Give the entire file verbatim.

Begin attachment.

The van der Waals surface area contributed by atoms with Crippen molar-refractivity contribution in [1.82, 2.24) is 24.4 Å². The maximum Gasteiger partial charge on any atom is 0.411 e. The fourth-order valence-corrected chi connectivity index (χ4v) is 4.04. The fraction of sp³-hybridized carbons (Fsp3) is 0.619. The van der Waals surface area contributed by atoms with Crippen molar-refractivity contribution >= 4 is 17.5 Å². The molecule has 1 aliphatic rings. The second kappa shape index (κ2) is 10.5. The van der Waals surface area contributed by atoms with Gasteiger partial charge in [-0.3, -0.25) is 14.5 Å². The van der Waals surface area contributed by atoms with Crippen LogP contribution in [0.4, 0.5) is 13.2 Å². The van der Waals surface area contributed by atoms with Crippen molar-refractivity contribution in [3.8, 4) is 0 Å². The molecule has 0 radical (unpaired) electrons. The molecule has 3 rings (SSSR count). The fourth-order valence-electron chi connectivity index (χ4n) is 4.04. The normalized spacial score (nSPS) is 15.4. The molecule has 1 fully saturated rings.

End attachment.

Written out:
The van der Waals surface area contributed by atoms with Crippen molar-refractivity contribution in [1.82, 2.24) is 24.4 Å². The maximum Gasteiger partial charge on any atom is 0.411 e. The fourth-order valence-corrected chi connectivity index (χ4v) is 4.04. The fraction of sp³-hybridized carbons (Fsp3) is 0.619. The van der Waals surface area contributed by atoms with Crippen molar-refractivity contribution >= 4 is 17.5 Å². The molecule has 1 aliphatic rings. The second kappa shape index (κ2) is 10.5. The van der Waals surface area contributed by atoms with Gasteiger partial charge in [-0.3, -0.25) is 14.5 Å². The van der Waals surface area contributed by atoms with Crippen LogP contribution in [0.4, 0.5) is 13.2 Å². The van der Waals surface area contributed by atoms with Crippen molar-refractivity contribution in [3.8, 4) is 0 Å². The molecule has 0 radical (unpaired) electrons. The molecule has 3 rings (SSSR count). The fourth-order valence-electron chi connectivity index (χ4n) is 4.04. The normalized spacial score (nSPS) is 15.4. The molecule has 1 fully saturated rings.